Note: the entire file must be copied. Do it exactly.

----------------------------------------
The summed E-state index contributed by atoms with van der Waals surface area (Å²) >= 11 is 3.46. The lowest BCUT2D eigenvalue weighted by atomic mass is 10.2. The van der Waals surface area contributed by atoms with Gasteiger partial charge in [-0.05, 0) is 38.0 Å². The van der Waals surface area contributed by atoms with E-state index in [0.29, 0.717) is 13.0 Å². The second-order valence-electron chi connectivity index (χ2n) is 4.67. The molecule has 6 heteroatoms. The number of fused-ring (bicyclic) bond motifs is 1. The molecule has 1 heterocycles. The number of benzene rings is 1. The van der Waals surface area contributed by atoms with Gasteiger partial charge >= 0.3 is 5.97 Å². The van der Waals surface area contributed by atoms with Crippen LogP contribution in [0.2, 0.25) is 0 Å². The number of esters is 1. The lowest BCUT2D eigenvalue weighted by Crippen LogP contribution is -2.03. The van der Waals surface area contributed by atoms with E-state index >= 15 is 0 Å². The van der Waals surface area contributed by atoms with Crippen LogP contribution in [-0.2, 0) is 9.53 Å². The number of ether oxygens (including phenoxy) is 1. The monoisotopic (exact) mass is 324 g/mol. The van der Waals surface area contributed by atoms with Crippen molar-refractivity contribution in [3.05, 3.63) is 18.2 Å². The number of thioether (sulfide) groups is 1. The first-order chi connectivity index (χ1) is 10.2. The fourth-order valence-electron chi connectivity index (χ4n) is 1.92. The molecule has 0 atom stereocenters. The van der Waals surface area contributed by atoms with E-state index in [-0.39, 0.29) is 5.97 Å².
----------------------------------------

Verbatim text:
The summed E-state index contributed by atoms with van der Waals surface area (Å²) >= 11 is 3.46. The lowest BCUT2D eigenvalue weighted by atomic mass is 10.2. The van der Waals surface area contributed by atoms with Gasteiger partial charge in [-0.05, 0) is 38.0 Å². The van der Waals surface area contributed by atoms with E-state index in [0.29, 0.717) is 13.0 Å². The second-order valence-electron chi connectivity index (χ2n) is 4.67. The molecule has 6 heteroatoms. The number of fused-ring (bicyclic) bond motifs is 1. The molecule has 1 heterocycles. The number of benzene rings is 1. The van der Waals surface area contributed by atoms with Gasteiger partial charge >= 0.3 is 5.97 Å². The van der Waals surface area contributed by atoms with Crippen LogP contribution in [0.2, 0.25) is 0 Å². The number of esters is 1. The lowest BCUT2D eigenvalue weighted by Crippen LogP contribution is -2.03. The van der Waals surface area contributed by atoms with E-state index >= 15 is 0 Å². The van der Waals surface area contributed by atoms with Crippen LogP contribution in [-0.2, 0) is 9.53 Å². The number of ether oxygens (including phenoxy) is 1. The monoisotopic (exact) mass is 324 g/mol. The van der Waals surface area contributed by atoms with Crippen molar-refractivity contribution in [3.05, 3.63) is 18.2 Å². The number of thioether (sulfide) groups is 1. The first-order chi connectivity index (χ1) is 10.2. The fourth-order valence-electron chi connectivity index (χ4n) is 1.92. The molecule has 0 atom stereocenters. The van der Waals surface area contributed by atoms with E-state index in [-0.39, 0.29) is 5.97 Å².